We’ve all heard about the national parks of the USA, but what about those closer to home? I’ve heard Europe has plenty of parks – which are the best ones to visit?
Though Britons maybe aware of the 16 national parks in their home nation, and also the more famous ones in America (the likes of Yellowstone et al), little is known about European national parks. And as you rightly point out, Europe has some vast, protected areas of land that are ripe for an outdoorsy holiday.
The joy of national parks is that the landscape feels untamed, the wildlife is genuinely wild and you will always be able to find peace and space if that is what you crave. The degree of development is specific to the park – some allow construction of lodging and dining, while others require you to bring your own tent, which means there will just be canvas (or the modern day equivalent) between you and the great outdoors.
I’ll start with a couple that I’ve been to. Firstly, France and the Vanoise National Park in the Tarentaise valley, part of the Savoie region in the French Alps. It is a park that many skiers will have driven through en route from Geneva to resorts such as Meribel and Val d’Isere, but many won’t realise the extent of the area.
It was the first national park of France, covering 200 square miles across the central protected zone, and is home to a vast array of wildlife. I’ve seen chamois, a rather deft but sturdy mountain goat, and of course a huge array of wildflowers in the alpine meadows in spring. The keen-of-eye might also spot ibex, mountain hare, alpine marmots, and even golden eagles. The alpine setting makes it great, if challenging walking country, but exertions are rewarded with picture-postcard views of the alpine landscape.
If you’re up for a real challenge, two long distance walking routes, or Grande Randonnie, go through the park. There’s the popular Bergen op Zoom to Nice walk, GR5, and the Vanoise walk, GR55. You can get more details from the French Federation of Hiking website, although it is in French only.
Accommodation inside the park is limited to mountain huts and camping is not allowed. There is a broader zone around the strictly-protected central zone where you can find accommodation, as well as further huts. You can get meals in the huts but you should carry food and water, and huts should be booked ahead. You can do this through the local tourist board or its offices, and further details are on the Vanoise website.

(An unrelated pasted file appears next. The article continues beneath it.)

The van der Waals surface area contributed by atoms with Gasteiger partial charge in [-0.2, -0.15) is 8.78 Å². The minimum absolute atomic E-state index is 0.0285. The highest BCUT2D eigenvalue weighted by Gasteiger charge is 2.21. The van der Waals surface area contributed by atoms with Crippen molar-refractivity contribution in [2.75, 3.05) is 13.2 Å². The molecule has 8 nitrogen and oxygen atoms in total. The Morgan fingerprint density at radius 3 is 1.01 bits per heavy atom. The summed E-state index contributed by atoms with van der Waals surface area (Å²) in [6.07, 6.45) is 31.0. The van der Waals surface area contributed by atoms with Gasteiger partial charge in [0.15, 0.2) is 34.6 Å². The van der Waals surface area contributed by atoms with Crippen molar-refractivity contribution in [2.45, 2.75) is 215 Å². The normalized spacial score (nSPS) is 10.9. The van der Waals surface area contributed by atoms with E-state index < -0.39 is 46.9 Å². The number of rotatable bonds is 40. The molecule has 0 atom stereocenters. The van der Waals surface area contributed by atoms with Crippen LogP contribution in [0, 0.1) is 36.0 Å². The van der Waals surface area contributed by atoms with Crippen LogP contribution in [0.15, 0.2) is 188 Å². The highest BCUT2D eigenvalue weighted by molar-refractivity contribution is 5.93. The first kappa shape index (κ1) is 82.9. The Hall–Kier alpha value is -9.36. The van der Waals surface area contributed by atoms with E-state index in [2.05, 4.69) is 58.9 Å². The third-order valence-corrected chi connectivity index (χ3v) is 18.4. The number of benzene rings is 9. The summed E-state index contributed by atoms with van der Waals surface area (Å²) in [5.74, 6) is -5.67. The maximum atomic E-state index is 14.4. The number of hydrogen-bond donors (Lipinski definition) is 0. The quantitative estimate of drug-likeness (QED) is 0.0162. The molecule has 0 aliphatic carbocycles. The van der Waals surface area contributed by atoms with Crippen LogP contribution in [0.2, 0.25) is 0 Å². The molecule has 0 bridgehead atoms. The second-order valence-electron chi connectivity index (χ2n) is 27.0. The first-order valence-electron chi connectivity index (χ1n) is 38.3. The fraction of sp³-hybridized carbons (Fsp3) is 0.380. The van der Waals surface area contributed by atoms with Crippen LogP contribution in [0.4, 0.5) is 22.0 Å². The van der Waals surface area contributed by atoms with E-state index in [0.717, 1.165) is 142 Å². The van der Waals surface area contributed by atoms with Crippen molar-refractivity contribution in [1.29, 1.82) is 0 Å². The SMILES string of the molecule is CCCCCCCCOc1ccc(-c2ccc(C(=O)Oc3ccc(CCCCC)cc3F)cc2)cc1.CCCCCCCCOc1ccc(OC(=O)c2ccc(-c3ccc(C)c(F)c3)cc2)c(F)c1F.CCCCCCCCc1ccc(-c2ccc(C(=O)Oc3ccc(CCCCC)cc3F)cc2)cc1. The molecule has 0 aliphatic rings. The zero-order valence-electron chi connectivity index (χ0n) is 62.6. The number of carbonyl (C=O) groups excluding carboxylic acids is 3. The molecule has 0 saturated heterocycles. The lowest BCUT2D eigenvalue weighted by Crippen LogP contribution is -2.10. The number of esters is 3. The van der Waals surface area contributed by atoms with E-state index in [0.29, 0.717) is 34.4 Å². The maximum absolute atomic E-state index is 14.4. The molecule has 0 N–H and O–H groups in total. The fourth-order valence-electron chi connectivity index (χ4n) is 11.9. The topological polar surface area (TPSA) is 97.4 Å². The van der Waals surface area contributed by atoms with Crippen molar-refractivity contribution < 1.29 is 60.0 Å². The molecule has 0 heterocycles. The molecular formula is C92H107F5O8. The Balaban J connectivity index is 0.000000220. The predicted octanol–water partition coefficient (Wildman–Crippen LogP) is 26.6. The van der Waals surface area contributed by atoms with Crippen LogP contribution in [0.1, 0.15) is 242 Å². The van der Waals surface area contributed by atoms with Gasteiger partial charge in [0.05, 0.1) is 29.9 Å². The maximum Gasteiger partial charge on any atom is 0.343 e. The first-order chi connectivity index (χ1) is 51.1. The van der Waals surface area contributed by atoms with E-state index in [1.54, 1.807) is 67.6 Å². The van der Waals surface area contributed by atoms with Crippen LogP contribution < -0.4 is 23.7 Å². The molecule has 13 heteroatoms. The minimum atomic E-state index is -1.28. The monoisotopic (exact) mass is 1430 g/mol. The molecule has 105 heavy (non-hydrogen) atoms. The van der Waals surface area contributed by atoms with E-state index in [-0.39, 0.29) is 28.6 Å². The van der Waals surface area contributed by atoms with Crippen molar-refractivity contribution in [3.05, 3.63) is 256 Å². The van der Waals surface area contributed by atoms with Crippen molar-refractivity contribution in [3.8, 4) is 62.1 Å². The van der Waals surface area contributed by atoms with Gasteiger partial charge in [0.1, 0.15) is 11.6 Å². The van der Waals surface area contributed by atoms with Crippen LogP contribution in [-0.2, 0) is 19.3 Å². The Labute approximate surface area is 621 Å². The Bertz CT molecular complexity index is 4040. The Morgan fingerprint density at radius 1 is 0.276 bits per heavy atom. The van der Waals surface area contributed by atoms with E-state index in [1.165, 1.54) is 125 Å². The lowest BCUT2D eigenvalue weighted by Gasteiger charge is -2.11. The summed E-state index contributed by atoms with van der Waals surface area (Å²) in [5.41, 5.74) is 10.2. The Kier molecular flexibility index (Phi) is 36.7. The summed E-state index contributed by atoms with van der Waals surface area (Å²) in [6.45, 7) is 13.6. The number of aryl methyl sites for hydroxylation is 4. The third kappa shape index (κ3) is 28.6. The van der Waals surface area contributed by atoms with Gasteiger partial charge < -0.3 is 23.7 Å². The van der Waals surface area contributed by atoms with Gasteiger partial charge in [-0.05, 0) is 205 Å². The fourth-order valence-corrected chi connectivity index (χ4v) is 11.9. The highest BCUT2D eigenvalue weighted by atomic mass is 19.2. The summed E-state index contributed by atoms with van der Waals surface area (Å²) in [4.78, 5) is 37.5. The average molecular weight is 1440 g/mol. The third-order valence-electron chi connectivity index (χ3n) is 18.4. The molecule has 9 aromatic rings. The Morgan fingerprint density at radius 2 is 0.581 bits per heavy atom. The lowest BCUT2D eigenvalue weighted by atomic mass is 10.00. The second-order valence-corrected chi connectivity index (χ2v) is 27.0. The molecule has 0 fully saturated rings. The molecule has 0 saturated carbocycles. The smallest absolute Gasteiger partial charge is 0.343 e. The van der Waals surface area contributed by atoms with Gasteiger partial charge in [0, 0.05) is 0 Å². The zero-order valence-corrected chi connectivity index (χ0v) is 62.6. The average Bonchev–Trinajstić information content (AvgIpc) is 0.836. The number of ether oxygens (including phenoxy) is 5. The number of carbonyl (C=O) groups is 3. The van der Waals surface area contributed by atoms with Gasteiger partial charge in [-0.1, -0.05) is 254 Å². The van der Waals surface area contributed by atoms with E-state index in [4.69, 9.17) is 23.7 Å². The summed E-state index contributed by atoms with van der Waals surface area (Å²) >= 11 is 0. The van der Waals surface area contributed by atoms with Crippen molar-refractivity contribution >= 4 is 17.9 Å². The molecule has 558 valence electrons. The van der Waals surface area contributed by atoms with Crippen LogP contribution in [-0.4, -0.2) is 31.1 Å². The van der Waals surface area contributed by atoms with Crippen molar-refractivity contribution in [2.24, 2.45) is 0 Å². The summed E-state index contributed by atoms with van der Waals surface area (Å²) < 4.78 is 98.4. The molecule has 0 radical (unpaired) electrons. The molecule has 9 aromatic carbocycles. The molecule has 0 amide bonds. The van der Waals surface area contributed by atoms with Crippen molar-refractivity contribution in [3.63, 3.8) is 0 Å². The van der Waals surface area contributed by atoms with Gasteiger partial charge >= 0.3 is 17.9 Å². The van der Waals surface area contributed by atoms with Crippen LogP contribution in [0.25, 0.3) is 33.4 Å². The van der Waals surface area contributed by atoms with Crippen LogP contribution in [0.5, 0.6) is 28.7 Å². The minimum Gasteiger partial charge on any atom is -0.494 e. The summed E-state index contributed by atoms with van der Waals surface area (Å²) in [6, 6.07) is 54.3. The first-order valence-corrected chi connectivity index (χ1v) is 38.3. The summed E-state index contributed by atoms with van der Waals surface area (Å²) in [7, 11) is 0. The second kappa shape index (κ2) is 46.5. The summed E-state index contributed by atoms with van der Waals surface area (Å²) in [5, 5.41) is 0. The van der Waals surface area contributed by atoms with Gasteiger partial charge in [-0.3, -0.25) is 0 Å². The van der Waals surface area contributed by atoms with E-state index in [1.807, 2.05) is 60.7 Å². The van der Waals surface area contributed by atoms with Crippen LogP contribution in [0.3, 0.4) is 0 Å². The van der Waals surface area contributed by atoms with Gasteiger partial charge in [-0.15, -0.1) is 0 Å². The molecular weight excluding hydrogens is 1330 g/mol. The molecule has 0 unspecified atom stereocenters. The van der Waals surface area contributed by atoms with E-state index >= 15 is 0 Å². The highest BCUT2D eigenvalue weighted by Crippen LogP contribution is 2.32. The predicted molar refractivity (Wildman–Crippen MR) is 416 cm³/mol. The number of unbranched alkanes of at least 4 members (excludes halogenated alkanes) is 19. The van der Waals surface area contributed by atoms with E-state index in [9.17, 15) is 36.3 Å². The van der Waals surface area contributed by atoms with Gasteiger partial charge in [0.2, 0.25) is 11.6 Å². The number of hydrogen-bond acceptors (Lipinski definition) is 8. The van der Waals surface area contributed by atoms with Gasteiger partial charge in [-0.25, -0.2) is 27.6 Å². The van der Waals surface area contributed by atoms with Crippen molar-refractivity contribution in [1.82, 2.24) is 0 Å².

The High Tatras National Park, or Vysoke Tatry is in northern Slovakia, close to the Polish border – another first national park. In fact, one of the easiest ways to access the region is via flights to Krakow.
The Regional capital Poprad is not an attractive city, but its Aquacity resort is music to the ears of weary hikers; a complex of pools, saunas, steam and treatment rooms that will soothe aching muscles before the flight home. Another sybaritic hotel is the Grand Hotel Kempinski High Tatras, which opened in 2009 and offers extensive spa treatments alongside activities including cycling and hiking.
There are plenty of do-able day climbs, or you can tackle longer multiple day hikes and stay at one of the High Tatras mountain lodges. There are also routes that take you between the lodges, including the one on top of Zelene Pleso, which overlooks a lake at 1,500 metres, with stunning views across the water. The hike to the top takes you through a changing ecosystem of alpine meadow to deciduous woodland, then thick evergreen forest, and finally a wild high alpine environment of fierce, steep streams and coarse scrub and bushes.
There are many websites dedicated to the region, but I found Vysoketatry.org one of the more helpful, with links to other websites and accommodation details. Slovakia.travel is the national tourist office website and has some inspiring imagery and contact details. Find flights on Skyscanner to get the best deal, then go with a local specialist such as Mountainparadise.co.uk, which offers golf, cycling, photography and walking breaks.
Spain is a country we associate with beach holidays or lively city breaks, but large tracts of the country are unsung beauties that have much to offer. In the south-west, close to the Portuguese border is Coto de Doñana National Park, part of Andalucia. It is a wetland area of marshes and narrow rovers, and is hugely important for its migratory birds. Winter avian visitors come from northern Europe and summer ones to escape the heat of Africa.
The one that the twitchers come to spot is the Spanish Imperial Eagle, although other striking species include grey herons, cattle egret and storks.
Wildlife fans will love seeing fauna as diverse as fallow deer, wild boar and flamingo, although the prize trophy to spot is an endangered big cat, the Iberian lynx.
Visitor access is strictly controlled, but like Vanoise, there is a central zone where regulations are more restrictive than the wider buffer zone. You can get information about what is and isn’t allowed from the visitor centres. There’s one at El Acebuche where you can get information on walking routes of all lengths, from an hour to a full day, plus maps, and a chance to stock up on refreshments.
You can also book a four-wheel drive trip in advance with the Cooperativa Marsimas del Rocío (959 43 04 32), so you can tour the area with an expert. Andalucia.com has all of this information and more about other visitor centres under its ‘Flora and fauna’, then ‘National Parks’ links. It also offers advice on where to stay, including campsites, close to the visitor centres, and advises to book well ahead if you’re going in the peak summer months.